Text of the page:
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11 years ago

In response to your article, there are a few points that were left out:

Where is the truth about the political parties that are instigating many of these riots to further their own agenda?

Where is the truth about all the money the mining companies have paid to the communities, yet these ” community leaders” have not and probably cannot pay the people; either due to their negligence and/or their lack of structure and/or their greed?

Where is the truth about all the jobs being provided, the schools being built, roads, clinics, etc., by the companies?

Where is the truth that most of the pollution is not coming from the mining companies, but actually from the local miners who do not know what they are doing? This has been documented!

What about all the clean water reservoirs being built?
Oh, and what about the international environmental reviews that have said ,esp., the Conga development meets international standards?

What about the drug lords that have been entering the communities. It is not to their benefit to have large companies on their doorsteps.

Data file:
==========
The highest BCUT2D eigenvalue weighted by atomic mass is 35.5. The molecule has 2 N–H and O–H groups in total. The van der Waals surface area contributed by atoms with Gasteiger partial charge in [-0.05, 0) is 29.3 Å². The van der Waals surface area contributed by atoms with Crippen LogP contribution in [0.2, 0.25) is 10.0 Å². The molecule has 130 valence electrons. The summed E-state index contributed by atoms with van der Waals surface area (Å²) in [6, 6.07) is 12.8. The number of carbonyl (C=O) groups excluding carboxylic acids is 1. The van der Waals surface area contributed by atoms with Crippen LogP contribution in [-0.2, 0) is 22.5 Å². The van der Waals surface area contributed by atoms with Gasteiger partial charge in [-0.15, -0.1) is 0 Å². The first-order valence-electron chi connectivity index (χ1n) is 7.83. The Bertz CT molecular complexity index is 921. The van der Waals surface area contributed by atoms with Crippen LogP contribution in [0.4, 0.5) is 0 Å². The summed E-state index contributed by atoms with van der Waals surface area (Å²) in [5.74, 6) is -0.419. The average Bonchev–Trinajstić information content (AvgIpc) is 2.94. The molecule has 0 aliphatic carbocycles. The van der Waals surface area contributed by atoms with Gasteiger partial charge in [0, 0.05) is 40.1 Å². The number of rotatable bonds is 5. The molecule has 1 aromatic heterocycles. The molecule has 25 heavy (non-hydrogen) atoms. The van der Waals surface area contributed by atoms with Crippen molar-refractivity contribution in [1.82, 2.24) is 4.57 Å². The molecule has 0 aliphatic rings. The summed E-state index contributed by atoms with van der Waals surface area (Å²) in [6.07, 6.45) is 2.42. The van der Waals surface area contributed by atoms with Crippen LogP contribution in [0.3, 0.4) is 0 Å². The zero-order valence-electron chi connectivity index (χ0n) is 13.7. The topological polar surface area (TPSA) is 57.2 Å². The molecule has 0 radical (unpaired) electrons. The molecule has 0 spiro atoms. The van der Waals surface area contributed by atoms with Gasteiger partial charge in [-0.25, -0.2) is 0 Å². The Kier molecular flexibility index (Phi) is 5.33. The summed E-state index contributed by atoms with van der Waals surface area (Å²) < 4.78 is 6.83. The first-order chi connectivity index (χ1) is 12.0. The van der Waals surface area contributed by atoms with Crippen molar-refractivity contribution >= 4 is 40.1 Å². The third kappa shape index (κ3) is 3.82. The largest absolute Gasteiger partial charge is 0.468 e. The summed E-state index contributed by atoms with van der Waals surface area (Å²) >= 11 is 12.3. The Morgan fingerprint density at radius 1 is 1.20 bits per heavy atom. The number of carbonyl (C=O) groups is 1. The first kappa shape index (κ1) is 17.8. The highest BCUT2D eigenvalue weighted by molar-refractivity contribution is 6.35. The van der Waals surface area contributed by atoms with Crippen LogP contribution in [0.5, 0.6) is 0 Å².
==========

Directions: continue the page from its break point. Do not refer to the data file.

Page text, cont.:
Not all the protestors are from the communities. There are a growing number of outside influences with their own agenda

It is so frustrating to read this when you do not report all the facts. I would further say that by perpetuating these false reportings, that you are a huge part of the problem.

Claudio Bandiera
Claudio Bandiera
11 years ago


I totally agree that social dialog is important to find a sustainable political solution to this kind of conflicts. There are other good examples like the one applied in the so called Quellaveco Model in Peru.

I really appreciate your contribution. Promoting this kind of debate help us to improve our views. Certainlly, your article is part of the solution!

10 years ago

It does give you a feeling of deception when someone, who has a higher education degree and further a doctoral degree, gives an opinion about an issue with total disregard to the facts and lack of objectivity that is expected from a political pundit but certainly not from a serious doctoral professional.

One needs only to read the title of her article to understand that she is not interested in seriously commenting and/or exposing whatever tensions are being generated by the mining activity in Peru but instead wants to shape events to fit and support her catchy title and look good to a sector of the bleachers that likes to call themselves progressive.

No Dr. Triscritti; “Social Protest”, anti-mining or for any other reason, is not a criminal offense in Peru and as a matter of fact it is a right guaranteed by the constitution and regulated by law.